Apple to respond to Congressional inquiry, but are guidelines enough?

Filed Under: Apple, Featured, iOS, Privacy

Apple logoIn response to the outrage expressed by iOS users over the transmission of their address books to the cloud without their permission by application developers Path and Hipster, Apple is promising to more strictly oversee privacy in a future revision.

US Congressmen Wexler and Butterfield have asked Apple to respond to some serious questions about privacy abuses by developers who sell their wares on the App Store.

The real issue here is the closed nature of the platform. Typical Apple mobile device users have no ability to know if these applications are taking their photos, contacts or just about anything else from their device.

Officially, Apple's guidelines tell iOS developers that they must ask for explicit permission from users before transmitting their contact information to their services. The problem? These are guidelines, not rules, implying compliance isn't entirely mandatory. And because Apple restricts access to publish on the App Store, no one else can audit apps, or even provide tools to offer protection, outside of its control.

Apple seems willing to take pains to ensure iPhone users don't have access to applications showing breasts, but has approved dozens of applications that fly in the face of its guidelines.

In my opinion this places the onus on Apple to ensure their users are safe. Apple is the sole decider and arbiter with regards to our privacy on their platform.

I am pleased to hear the company is going to introduce a new release of iOS that will require permission to access this information, but is it too little, too late?

Apple has an important decision ahead of it. Do they "own" the platform and therefore all of the behaviors of their developers?

Or do they decide to open the platform so that users and third parties can make their own informed decisions as to what they want to share and when?

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6 Responses to Apple to respond to Congressional inquiry, but are guidelines enough?

  1. gmd · 794 days ago

    lol, we have the core of sophos's reasons right here "because Apple restricts access to publish on the App Store, no one else can audit apps, or even provide tools to offer protection, outside of its control" ie sophos does not do good business with the mac world & feels shut out, so we get lots of articles attacking apple & trying to up the scare quotient so sophos can create a market! You are so transparent guys! Ok you have built a fine business on the back of Microsoft selling substandard products but stop trying to create big issues where there are none!

    • Jonathan · 794 days ago

      gmd, you might want to find a bridge nearby and jump off of it. Preferably as fast as possible. Nowhere in this comment can anything that might be rendered a coherent, adequate thought be found.

      The closed-down sandboxing operating system that Apple uses causes headaches for them left and right. They absorb responsibilities as a corporation by doing so, instead of leaving it up to the community as most other computing technology companies have. That's the only point here.

  2. Robert Gracie · 794 days ago

    I think they should face a very very very hefty fine because after all that they have done it should be done they have to be made examples of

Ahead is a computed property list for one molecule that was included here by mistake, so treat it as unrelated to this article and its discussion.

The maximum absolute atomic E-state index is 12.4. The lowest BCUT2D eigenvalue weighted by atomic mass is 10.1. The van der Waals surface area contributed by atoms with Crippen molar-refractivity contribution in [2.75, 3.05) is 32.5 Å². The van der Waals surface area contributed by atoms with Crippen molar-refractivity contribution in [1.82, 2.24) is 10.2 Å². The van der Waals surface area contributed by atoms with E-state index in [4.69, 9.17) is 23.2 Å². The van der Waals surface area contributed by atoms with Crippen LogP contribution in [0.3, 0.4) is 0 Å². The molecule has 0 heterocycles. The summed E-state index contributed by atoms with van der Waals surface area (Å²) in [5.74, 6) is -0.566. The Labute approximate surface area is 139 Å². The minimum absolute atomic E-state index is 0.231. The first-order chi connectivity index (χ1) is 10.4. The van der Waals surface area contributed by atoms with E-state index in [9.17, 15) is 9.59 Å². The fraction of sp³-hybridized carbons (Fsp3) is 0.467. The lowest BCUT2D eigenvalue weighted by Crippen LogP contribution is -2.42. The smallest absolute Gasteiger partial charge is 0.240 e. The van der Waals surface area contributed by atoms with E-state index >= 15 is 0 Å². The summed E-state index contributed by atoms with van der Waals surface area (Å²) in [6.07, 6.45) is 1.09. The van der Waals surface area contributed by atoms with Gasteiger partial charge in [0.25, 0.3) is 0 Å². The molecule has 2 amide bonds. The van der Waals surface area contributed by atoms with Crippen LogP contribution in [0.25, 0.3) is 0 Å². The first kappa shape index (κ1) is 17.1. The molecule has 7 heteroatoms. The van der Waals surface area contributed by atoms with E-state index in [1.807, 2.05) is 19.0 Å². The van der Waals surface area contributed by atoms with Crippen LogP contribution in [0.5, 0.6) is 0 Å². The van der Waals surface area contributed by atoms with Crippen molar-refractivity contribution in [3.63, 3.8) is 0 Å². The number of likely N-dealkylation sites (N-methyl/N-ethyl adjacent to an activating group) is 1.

3. Hope Apple is forthcoming and more consumer protective.

  4. Sharp · 794 days ago

    Can you explain what the point of them uploading the addressbooks to the cloud was for? There must have been a reason they tried to explain on why it was done.

    The best part is the people who where wronged will get nothing out of it, and the company will get to keep the users information they do have to continue sell and distribute, while the app is removed from the store. Apple will release a new Iphone for the event to profit off the situtation with the new IOS, and this Path and Hipster will still be a company to recreate the app and find other means to stealing your data.

    Personally I don't see how the Iphone is costing just as much as the Ipad, and I am interested in neither, as I don't consider them any better than androids os and App store. Except Android allows anyone to upload apps, and it tells you what permissions your giving the app the moment you download/install with an accept dialog.

  5. Sharp · 794 days ago

    @gmd
    "In response to the outrage expressed by iOS users over the transmission of their address books to the cloud without their permission by application developers Path and Hipster"

    What makes you think Apple has any security, or cares about the security of your data? Sophos only gives the facts and keeps up on security vulnerabilities and solutions, they review Apple apps just as much as everything else, because hackers only care for large markets, and apple has stepped into a large market world with IOS, with lots of vulnerabilities that basic users don't know about. I consider this a great issue of concern when your address book is posted on a cloud for all to see. What do you store in your address book? Names and numbers only? or do you have addresses, email addresses, birthdates, etc.

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About the author

Chester Wisniewski is a Senior Security Advisor at Sophos Canada. He provides advice and insight into the latest threats for security and IT professionals with the goal of providing clear guidance on complex topics. You can follow Chester on Twitter as @chetwisniewski, on App.net as Chester, Chester Wisniewski on Google Plus or send him an email at chesterw@sophos.com.